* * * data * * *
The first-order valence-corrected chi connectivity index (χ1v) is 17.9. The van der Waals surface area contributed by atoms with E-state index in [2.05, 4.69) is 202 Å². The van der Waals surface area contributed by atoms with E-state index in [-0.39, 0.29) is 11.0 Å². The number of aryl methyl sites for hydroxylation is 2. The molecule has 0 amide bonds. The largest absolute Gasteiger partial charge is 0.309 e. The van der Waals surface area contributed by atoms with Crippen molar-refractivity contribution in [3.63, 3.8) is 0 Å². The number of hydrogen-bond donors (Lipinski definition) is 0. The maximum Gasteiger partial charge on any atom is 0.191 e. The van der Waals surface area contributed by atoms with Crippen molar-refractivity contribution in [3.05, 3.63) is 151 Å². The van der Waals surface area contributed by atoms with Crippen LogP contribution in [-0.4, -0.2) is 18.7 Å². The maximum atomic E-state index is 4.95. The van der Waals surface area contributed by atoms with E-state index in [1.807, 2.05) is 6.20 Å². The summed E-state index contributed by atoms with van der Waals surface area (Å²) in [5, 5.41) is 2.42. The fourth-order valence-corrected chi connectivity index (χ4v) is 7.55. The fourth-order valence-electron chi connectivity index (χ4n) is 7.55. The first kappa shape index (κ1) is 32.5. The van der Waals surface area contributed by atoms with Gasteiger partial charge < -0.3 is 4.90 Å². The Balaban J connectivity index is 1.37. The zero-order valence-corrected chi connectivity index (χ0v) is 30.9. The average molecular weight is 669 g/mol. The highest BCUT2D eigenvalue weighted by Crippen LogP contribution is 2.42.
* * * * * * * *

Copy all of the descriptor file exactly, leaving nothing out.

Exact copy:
The first-order valence-corrected chi connectivity index (χ1v) is 17.9. The van der Waals surface area contributed by atoms with E-state index in [2.05, 4.69) is 202 Å². The van der Waals surface area contributed by atoms with E-state index in [-0.39, 0.29) is 11.0 Å². The number of aryl methyl sites for hydroxylation is 2. The molecule has 0 amide bonds. The largest absolute Gasteiger partial charge is 0.309 e. The van der Waals surface area contributed by atoms with Crippen molar-refractivity contribution in [3.63, 3.8) is 0 Å². The number of hydrogen-bond donors (Lipinski definition) is 0. The maximum Gasteiger partial charge on any atom is 0.191 e. The van der Waals surface area contributed by atoms with Crippen molar-refractivity contribution in [3.05, 3.63) is 151 Å². The van der Waals surface area contributed by atoms with Crippen LogP contribution in [-0.4, -0.2) is 18.7 Å². The maximum atomic E-state index is 4.95. The van der Waals surface area contributed by atoms with E-state index in [1.807, 2.05) is 6.20 Å². The summed E-state index contributed by atoms with van der Waals surface area (Å²) in [5, 5.41) is 2.42. The fourth-order valence-corrected chi connectivity index (χ4v) is 7.55. The fourth-order valence-electron chi connectivity index (χ4n) is 7.55. The first kappa shape index (κ1) is 32.5. The van der Waals surface area contributed by atoms with Gasteiger partial charge < -0.3 is 4.90 Å². The Balaban J connectivity index is 1.37. The zero-order valence-corrected chi connectivity index (χ0v) is 30.9. The average molecular weight is 669 g/mol. The highest BCUT2D eigenvalue weighted by Crippen LogP contribution is 2.42.